Sunday, May 16, 2010

Karen on My Mind

At some point or another along the way, Karen had come to the church where I served as Youth Minister. I did not know her. Had never seen her. But her name was on the roll, so I went to visit her in her home. And what an eye-opening visit it was. Karen was from a family that didn't have much in the way of stuff. They lived in a run-down house. Karen wore old clothes. She seemed rather embarrassed about the conditions in which she lived. And while she managed in school, I don't think she was making any honor rolls. On a scale of 1-10, her self-image must have registered at about a negative 5. While I had no evidence, my hunch was that there may have been some kind of abuse going on in the family.

Anyway, I invited Karen to church. I could tell she was a girl who needed Jesus and needed friends. And I was of the opinion that she could find both through the church's youth ministry. I was able to tell her about Jesus, and she accepted Christ even though she found it hard to believe that someone like Jesus could love someone like her. I introduced her to the youth group. Some of the kids knew her through school. It was all a very uncomfortable mess. In a room full of beauty queens, Karen stood out as the great exception. In a room full of "who's who" types, Karen stood out as the great exception. In a room of high fashion, Karen stood out as the great exception. She felt intimidated by them, I think. She couldn't connect with them. They wouldn't connect with her. I don't think that they intended to be mean; they just couldn't find a way to connect with her, and they didn't try very hard either. I even went personally to some kids and said, "Please sit by Karen. Please talk to Karen. Please try to include Karen in your group." But it just didn't happen. She only felt more and more uncomfortable. And eventually she dropped out. I hung with her as best I could, but to the best of my knowledge, she finished high school, moved out, and I lost track of her.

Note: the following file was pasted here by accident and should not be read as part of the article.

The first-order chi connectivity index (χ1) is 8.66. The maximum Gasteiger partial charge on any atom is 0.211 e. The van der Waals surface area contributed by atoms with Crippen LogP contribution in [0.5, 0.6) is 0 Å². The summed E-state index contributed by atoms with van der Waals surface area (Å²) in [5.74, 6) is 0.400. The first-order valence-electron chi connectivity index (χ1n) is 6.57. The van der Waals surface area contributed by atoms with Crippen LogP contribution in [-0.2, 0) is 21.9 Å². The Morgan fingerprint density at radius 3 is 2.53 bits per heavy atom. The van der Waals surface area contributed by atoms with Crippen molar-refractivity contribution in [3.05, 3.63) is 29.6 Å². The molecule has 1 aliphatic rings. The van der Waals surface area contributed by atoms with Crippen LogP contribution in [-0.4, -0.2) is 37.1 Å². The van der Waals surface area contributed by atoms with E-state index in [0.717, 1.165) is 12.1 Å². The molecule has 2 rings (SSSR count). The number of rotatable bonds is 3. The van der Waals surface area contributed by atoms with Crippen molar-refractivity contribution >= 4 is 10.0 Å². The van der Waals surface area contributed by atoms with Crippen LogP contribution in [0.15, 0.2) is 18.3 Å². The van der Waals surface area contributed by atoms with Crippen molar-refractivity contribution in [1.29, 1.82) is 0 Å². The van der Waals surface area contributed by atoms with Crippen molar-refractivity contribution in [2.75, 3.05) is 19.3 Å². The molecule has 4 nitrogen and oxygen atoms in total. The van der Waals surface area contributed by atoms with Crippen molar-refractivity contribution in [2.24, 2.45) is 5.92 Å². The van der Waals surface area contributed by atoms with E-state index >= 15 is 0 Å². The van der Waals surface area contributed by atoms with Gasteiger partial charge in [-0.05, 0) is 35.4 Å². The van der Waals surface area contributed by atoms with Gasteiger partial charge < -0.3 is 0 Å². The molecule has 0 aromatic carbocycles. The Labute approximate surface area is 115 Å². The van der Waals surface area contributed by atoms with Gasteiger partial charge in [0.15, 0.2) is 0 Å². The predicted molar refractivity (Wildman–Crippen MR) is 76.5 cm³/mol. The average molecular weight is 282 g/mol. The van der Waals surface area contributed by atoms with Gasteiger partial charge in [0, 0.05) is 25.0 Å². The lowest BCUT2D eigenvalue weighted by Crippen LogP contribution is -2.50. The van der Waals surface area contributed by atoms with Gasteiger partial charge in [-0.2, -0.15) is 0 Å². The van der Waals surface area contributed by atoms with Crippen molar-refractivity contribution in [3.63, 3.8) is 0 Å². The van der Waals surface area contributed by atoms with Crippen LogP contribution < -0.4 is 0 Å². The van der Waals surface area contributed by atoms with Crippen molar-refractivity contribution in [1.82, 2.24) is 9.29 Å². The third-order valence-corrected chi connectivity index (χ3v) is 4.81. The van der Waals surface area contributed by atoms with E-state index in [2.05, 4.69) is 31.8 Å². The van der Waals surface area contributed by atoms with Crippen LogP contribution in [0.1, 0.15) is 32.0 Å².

Several years later, I heard from her. "Where are you?" I asked. "I'd like to come see you." She said she was in the psychiatric ward of the county hospital. I went to see her. And once again I thought, "Here's a girl who needs Jesus and who needs Christian friends." But she wasn't about to try the church again. She tried once, had the door slammed in her face, politely slammed, but slammed nonetheless. This is what she said, "I tried the church once, and there's just no place there for someone like me." The church had a chance to redeem Karen from a terrible life, and by shutting her out of the fellowship, the church let her go. And now, I don't even know if she's dead or alive.

I share this story because I’ve been preaching a series of sermons on relationships, and I can’t help but think again of Karen—a girl who had no strong and healthy connections with anyone. I can’t imagine how lonely she must have felt every day of her life and twice on Sunday. I can’t help but wonder how many Karens we cross paths with in the church and in the world. And I can’t help but wonder what a difference it might make if we would notice them, speak to them, include them. This is not easy work. Having been burned more times than they can count and having so little confidence in themselves, the Karens of the world are rarely going to meet you halfway. At least at first, you might have to put forth most, if not all, of the effort. Could I encourage you to do just that? Could I encourage you not to give up but to hang in there and keep building a bridge of friendship even when you feel like you’re getting no where? Karens don’t believe in themselves; will you believe in them? Will you love them like Jesus and to Jesus? The Karens of the world are worth it. God loves them. Jesus died for them. And the church needs them.